22 MONTROSE VOICE/MARCH 20, 1987
More LaRouche Followers
Rounded Up by the Feds
By Thomas Ferraro
LEESBURG, Va. (UPI)-Nine followers of political extremist Lyndon
LaRouche, including a key aide, were
arrested Tuesday night at sites near his
fortress headquarters on charges of
bilking victims out of millionsof dollars
in a scheme to raise money for affiliated
The roundup, the third in six months
involving LaRouche adherents in rural
northern Virginia and elsewhere
around the country, was prompted by
an indictment handed up March 3 in
New York charging 15 LaRouche followers with crimes ranging from fraud
to grand larceny.
LaRouche's cult-like political organization has been under investigation in
recent months by federal, state and
local law enforcement agencies. The
inquiries have generally focused on
On Oct. 6 a federal grand jury in Boston capped a two-year probe by indicting 10 LaRouche associates on charges
of credit-card fraud and obstruction of
justice for allegedly making unlawful
withdrawals from accounts of contributors.
On the same day, about 300 federal,
state and local law officers seized two
truckloads of financial records from
LaRouche headquarters, prompting a
Loudoun County Grand jury on Feb. 17
to indict IGLaRouchefollowersandfive
LaRouche-affiliated groups on charges
of state securities fraud.
Those individuals and groups were
accused of using false and misleading
promises to solicit about $30 million in
loans nationwide from about 3,000 people, most of them elderly.
LaRouche himself has not been
named in any of the indictments.
Last fall, LaRouche, who lives in a
heavily fortified, $1.3 million estate outside Leesburg, vowed to defend himself
against any arrest, but later said if
charges are brought he would surrender
LaRouche, 64, a four-time presidential candidate, and his followers have
denounced the previous grand jury
indictments as unfounded political
harassment and part of a conspiracy by
the White House and the Kremlin.
Lt. Terry McCracken of the Loudon
County sheriffs office said that, acting
on the New York indictment, 16 law
officers arrested nine people Tuesday
night at their homes and LaRouche-
affiliated businesses near their leader's
heavily fortified and guarded headquarters.
David Fishlow, a spokesman for New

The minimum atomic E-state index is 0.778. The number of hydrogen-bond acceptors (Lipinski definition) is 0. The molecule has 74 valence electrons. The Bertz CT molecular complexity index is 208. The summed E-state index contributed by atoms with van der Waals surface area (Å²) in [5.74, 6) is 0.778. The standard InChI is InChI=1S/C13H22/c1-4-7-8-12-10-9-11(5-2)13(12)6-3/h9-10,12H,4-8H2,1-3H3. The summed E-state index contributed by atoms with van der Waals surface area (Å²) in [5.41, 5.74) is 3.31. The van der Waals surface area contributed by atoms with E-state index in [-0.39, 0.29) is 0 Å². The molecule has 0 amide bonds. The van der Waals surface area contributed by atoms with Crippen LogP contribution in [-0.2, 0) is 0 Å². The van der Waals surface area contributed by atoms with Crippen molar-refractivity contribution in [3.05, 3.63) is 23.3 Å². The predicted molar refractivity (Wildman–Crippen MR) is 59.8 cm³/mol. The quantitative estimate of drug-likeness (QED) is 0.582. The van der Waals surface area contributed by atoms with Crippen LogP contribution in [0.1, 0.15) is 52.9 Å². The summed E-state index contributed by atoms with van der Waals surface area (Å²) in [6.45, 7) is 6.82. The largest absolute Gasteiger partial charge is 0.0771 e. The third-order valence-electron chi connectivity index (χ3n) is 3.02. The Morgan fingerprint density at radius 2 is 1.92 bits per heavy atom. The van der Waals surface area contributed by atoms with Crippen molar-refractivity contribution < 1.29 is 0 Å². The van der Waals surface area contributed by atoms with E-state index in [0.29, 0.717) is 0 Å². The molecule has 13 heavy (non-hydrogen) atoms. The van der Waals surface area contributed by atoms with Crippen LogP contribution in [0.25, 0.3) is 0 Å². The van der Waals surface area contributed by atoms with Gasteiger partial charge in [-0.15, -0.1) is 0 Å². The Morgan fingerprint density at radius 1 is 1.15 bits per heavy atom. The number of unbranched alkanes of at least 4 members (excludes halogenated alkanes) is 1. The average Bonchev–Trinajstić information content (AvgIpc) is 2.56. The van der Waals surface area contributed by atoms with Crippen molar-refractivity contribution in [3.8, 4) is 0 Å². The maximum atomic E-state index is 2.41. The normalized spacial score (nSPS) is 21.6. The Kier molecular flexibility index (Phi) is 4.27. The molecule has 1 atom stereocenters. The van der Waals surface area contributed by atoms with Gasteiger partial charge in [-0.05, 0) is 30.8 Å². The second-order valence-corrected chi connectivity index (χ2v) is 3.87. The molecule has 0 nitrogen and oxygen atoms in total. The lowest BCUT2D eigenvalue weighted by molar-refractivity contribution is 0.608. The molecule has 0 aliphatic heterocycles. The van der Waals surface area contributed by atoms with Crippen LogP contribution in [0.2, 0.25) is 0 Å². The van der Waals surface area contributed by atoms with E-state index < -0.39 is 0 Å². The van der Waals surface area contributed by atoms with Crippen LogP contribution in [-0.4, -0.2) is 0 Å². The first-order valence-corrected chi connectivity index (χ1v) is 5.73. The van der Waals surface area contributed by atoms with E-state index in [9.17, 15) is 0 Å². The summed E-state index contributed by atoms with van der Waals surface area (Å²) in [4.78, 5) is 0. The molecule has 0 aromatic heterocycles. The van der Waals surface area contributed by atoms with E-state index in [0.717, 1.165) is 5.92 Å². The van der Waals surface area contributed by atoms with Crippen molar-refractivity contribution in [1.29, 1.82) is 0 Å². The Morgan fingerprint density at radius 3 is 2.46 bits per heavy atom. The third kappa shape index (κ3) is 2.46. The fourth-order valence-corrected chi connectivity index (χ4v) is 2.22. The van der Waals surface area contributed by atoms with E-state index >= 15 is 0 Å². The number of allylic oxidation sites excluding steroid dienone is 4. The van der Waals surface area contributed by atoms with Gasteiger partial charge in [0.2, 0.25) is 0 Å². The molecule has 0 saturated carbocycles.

York Attorney General Robert Abrams,
said arrest warrants also were to be
issued against four people in New Jersey, one in Illinois and one in California.
The New York indictment, handed up
March 3, was not to be unsealed until
Wednesday, but was made known to
reporters in Virginia on Tuesday night.
Fishlow said the New York charges
stem partially from information
gathered by the grand jury in Virginia.
The suspects arrested Tuesday night
were identified as Edward Spannaus,
43, LaRouche's 1984 presidential campaign treasurer and now one of his legal
advisers; his wife, Nancy Spannaus, 43;
Cathy Wolfe, 36; David Pepper, 49;
George Canning, 36, Linda de Hoyos,
37, Paul Gallagher, 42; Merielle Kron-
berg, 39, and David Shavin, 34.
They were cited with a total of 42
counts involving charges ranging from
conspiracy to fraud, the fraudulent sale
of securities and grand larceny.
Fishlow said the defendants are
accused of "borrowing money that they
never intended to repay. They signed
promissory notes dating back to 1979
that were never repaid."
The Loudon County sheriffs office
issued a statement saying prospective
victims of the alleged fraud were contacted at airports or shopping malls by
LaRouche volunteers, then received
follow-up telephone calls or visits by the
defendants, who often sought donations.
"When donations were no longer
forthcoming from a victim the defendants would ask for the loans at above-
market interest rates to be secured by
promissory notes," the sheriffs statement said.
"Though interest to the loans were
sometimes paid, payments were irregular and checks often bounced either
because they were stopped or because
funds were insufficient to cover them,"
the statement said.
LaRouche has zig-zagged across the
political spectrum during the past two
decades. At different times he has been
called ultra right and ultra left. He has
called the Queen of England a drug
dealer and Henry Kissinger an agent of
influence of the Soviet Union, and has
accused the International Monetary
Fund of mass murder by spreading
AIDS through its economic policies.
His followers generally belong to the
National Democratic Policy Committee, a name similar enough to the Democratic National Committee to cause
concern by the larger party and confusion among voters.
AUSTIN (UPI)—A state judge Tuesday
temporarily blocked enforcement of a
Public Utility Commission order allowing Southwestern Bell Telephone to
drop service to two firms that provide
live, sexually explicit messages to
Travis County District Judge Joseph
Hart granted a temporary restraining
order sought by Omniphone Inc. and
Audio Five Inc., which provides the service in four Texas cities.
Bell contended the companies—by
providing the messages through the
"Dial 976" exchange—violated their
service agreement with the telephone
But lawyers for the two companies
argued that disconnecting the message
service denied their clients' constitutional rights to free speech.
Bell bills and collects payments for
companies that use the 976 service,
which is available in Texas only in
Houston, Dallas, Fort Worth and San
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